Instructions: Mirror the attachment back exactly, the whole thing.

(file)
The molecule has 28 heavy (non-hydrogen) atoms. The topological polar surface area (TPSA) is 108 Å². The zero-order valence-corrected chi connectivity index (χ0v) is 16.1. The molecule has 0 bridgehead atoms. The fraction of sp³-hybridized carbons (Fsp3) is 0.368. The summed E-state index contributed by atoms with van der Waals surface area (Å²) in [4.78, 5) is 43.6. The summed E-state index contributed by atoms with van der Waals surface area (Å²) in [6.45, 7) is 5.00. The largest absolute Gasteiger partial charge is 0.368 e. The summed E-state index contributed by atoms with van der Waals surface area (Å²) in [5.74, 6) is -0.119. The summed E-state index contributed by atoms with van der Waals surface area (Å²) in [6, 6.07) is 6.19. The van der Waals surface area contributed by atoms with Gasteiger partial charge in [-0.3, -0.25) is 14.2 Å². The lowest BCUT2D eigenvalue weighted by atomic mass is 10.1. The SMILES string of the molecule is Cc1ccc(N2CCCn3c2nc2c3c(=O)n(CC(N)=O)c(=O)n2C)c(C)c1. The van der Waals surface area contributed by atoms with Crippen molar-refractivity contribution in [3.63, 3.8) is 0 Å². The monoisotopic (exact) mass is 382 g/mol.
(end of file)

The molecule has 28 heavy (non-hydrogen) atoms. The topological polar surface area (TPSA) is 108 Å². The zero-order valence-corrected chi connectivity index (χ0v) is 16.1. The molecule has 0 bridgehead atoms. The fraction of sp³-hybridized carbons (Fsp3) is 0.368. The summed E-state index contributed by atoms with van der Waals surface area (Å²) in [4.78, 5) is 43.6. The summed E-state index contributed by atoms with van der Waals surface area (Å²) in [6.45, 7) is 5.00. The largest absolute Gasteiger partial charge is 0.368 e. The summed E-state index contributed by atoms with van der Waals surface area (Å²) in [5.74, 6) is -0.119. The summed E-state index contributed by atoms with van der Waals surface area (Å²) in [6, 6.07) is 6.19. The van der Waals surface area contributed by atoms with Gasteiger partial charge in [-0.3, -0.25) is 14.2 Å². The lowest BCUT2D eigenvalue weighted by atomic mass is 10.1. The SMILES string of the molecule is Cc1ccc(N2CCCn3c2nc2c3c(=O)n(CC(N)=O)c(=O)n2C)c(C)c1. The van der Waals surface area contributed by atoms with Crippen molar-refractivity contribution in [3.63, 3.8) is 0 Å². The monoisotopic (exact) mass is 382 g/mol.